During the funeral, the Pastor in the pulpit pressed “play” several times to start some hymns in stereo – there was no choir, we are after all in the Covid era, even if music is central to Waldensian life. In the ceremony, which was like a long sermon, he began by saying that that rite (there were several non-Waldensians in the audience) was not so much to commemorate the deceased as to encourage the living. He then commented on the verses of Ecclesiastes, an unimaginable choice in the Catholic sphere to which I am used to.

For the Waldensians, in fact, it is not the letter of the single verse that counts, but the meaning that can be drawn from it after having analyzed and contextualized it. Ah, the pastor, he was wearing boots and ear piercings 😉 and he is the highest Waldensian authority.

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The Protestant ethic

The Waldensians are hard workers. It is enough for me to see it in my partner’s grandparents, over ninety and always busy. In the memories that you have about the father, passionate and dedicated to work. The French roots of the family, the Parisian ones, are always regarded with suspicion. Those who have value are those who have remained in the valleys or those who have returned to the valleys after a life of hard work.

They are respectful of the diversity of others, they take sides in favour of immigrants, homosexuals, the elderly, young people in difficulty. A tour in the village of Torre Pellice is enough to see how many family homes there are, how many activities the community also organizes for the transport or catering service to the elderly from house to house.

Being a minority, the Waldensians are inclined to defend other minorities. They are also a linguistic minority; their language is a legacy of Occitan: patois or patuà. Their church is a poor but proud church (after all they are people of the mountains): there is always a debate on the use of 8×1000, they would like to be financially independent. The solution found is that those funds be totally dedicated to social and cultural works in Italy and abroad, not to pay for pastors and worship activities.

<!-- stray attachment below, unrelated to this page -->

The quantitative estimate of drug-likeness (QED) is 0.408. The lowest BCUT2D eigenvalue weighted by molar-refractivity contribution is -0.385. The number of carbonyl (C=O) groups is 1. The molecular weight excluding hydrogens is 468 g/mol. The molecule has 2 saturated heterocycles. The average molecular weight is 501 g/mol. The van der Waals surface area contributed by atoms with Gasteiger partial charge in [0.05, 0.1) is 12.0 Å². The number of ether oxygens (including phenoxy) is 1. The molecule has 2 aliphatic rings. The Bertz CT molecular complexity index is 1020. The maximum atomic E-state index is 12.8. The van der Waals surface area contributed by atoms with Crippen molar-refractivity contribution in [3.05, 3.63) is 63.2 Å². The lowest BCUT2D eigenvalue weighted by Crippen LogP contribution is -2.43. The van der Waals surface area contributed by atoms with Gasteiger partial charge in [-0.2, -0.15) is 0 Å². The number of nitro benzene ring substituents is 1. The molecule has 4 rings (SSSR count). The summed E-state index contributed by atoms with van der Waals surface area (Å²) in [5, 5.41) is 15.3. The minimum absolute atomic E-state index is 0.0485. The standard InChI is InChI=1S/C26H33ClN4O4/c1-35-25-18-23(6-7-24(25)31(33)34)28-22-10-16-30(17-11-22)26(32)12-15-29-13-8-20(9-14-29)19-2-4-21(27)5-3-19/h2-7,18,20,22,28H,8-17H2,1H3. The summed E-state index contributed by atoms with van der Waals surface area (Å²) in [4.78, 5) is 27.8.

Internationality and oddities

The Waldensians have close relationships with ecumenical organizations around the world and have also had strong migrations to Argentina and Uruguay, where there is a sister church to the Italian one. Another part of the Waldensian emigration was towards North America, especially North Carolina. Waldensian pride was imposed here.

A new city was founded in North Carolina which they called Waldensian and, among the first public buildings built, there was the Waldensian Museum. Not satisfied, in the 1990s a group of local entrepreneurs founded an amusement park dedicated to the origins of their fellow citizens. The Trial of Faith, this is the name of the Luna Park, is a sort of small Disneyland with 15 attractions that reproduce the Waldensian history.

Between discretion and bizarre, these valleys have welcomed me in all these months. The air is freer and less judgmental than the one I breathed in many parts of Italy. The population is young, the villages are not inhabited only by the elderly. There is a deep pride, but also an enviable openness to others.